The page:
Book Review: The Man Who Quit Money

Money is the root of all evil – an oft quoted maxim that no one I know actually believes.  Belief would lead to action, lead toward an avoidance of the cause of evil, a shunning at least, and if you were an evangelical par chance, maybe even a well organized boycott.

And yet no one I know personally or whom I’ve read about in story has actually quit money.

No one until today.

In The Man Who Quit Money, author Mark Sundeen tells the subversive, interesting and unsettling story of Daniel Suelo.

In the autumn of 2000, Daniel Suelo deposited his worldly wealth – all thirty dollars of it – in a phone booth.  He has lived without money ever since.  And he has never felt so free – or at peace.

So begins the masterfully written story of Daniel Suelo.  Sundeen mixes personal interviews, philosophical extrapolations of the money systems of our world, spiritual journeys, analogies and personal reflection in the telling of Suelo’s twelve years lived without earning even one dime.

While Daniel Suelo’s life is one that few will desire to emulate – he lives in a well stocked cave, eats food found in dumpsters or found in the wild and has no plan for retirement – there is a certain freedom in his bohemian existence that is to be admired.

Living outside of Moab, Utah, he has a rich social life, eats well and maintains a blog from the public library.  Daniel is not one to just pull away from society to live a hermit life of solitude.  Rather, he has decided that living in what he perceives as a broken system is no longer an option.  And so while others work to reform the system, he has decided to live without it.

Suelo’s philosophy on money is highly nuanced, influenced from both the right and the left and in that sense both Tea Party and Occupy Wall Street folks can find kinship in his presence.  His influences include Abbie Hofman, John Birch Society Member, C. Edward Griffin and political reporter for The Nation, William Greider.

He is also influenced by eastern Buddhism, Hinduism, and his own roots, Christianity and the teachings of Jesus.  The son of Plymouth Brethren parents, Suelo abandoned much of his Christian faith on life’s journey.  He embraced an alternative lifestyle, wrote his own theology and wandered the globe in search of enlightenment.

This spiritual journey was of great interest to me as it chronicled this man’s abandonment of the faith his parents professed.  As someone who desires to encourage young men and women to grow in their own faith in Christ, Daniel Suelo’s journey is one from which many lessons can be observed.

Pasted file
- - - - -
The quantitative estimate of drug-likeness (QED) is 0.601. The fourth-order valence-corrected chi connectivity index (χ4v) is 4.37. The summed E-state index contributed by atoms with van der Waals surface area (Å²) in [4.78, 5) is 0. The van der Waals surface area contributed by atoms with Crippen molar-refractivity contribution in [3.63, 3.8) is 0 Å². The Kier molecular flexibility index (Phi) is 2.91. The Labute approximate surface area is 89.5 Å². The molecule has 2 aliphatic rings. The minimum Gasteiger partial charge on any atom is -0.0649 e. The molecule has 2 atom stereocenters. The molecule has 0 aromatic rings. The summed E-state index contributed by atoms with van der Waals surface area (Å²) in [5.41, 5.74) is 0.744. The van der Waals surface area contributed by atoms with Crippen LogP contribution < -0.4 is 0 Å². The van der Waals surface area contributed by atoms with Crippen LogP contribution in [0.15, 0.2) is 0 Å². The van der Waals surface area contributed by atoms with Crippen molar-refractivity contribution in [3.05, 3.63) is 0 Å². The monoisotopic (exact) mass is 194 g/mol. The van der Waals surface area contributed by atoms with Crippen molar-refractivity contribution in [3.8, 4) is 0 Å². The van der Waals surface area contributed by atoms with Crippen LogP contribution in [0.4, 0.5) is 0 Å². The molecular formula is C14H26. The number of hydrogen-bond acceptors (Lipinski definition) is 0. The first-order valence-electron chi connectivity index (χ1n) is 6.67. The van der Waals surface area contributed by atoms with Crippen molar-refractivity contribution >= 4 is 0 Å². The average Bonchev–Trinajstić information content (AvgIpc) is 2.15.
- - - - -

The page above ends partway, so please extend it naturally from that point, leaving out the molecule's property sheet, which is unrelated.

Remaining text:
His thirst for truth was meted out in the beginning on the Boulder University campus where the Campus Crusade and Inter Varsity groups he had  joined were ill prepared for questions he asked and the spiritual dilemmas he faced.  For him, Evangelicalism was not a safe place to bring his doubts and questions.

Issues of money and greed were especially troubling to him as he observed Christians mixing the American Dream and the faith they professed into a strange brew that little resembled the Jesus he read about in the Bible.

Do not worry about your life, what you will eat or drink; or about your body, what you will wear.  Is not life more important than food, and the body more important than clothes?  Look at the birds of the air;  they do not sow or reap or store away in the barns, and yet your heavenly Father feeds them . . . who of you by worrying can add a single hour to your life?

-Jesus

It was Jesus’ words in the Sermon on the Mount however that eventually convinced him that he actually could give up money.  He’d been hanging on to his last fifty dollars in case of an emergency, something big.  When he left those last thirty dollars in a phone booth in Pennsylvania though, he stepped permanently out of the money system that rules the world and into the life of dependence;  dependence on the goodness of others and for Suelo, of fate.

The story of Daniel Suelo is an interesting one.  As someone who has a subversive streak myself, I enjoyed the questions that this book posed, and left it with new questions of my own.  Sundeen’s writing is well woven, inviting and at 259 pages, can be tackled in a week of reading.

If you are interested in learning a bit more, be sure and watch the video above from the BBC.

I found this book at our great small town library.  You can also order it from Amazon HERE. [affiliate link]

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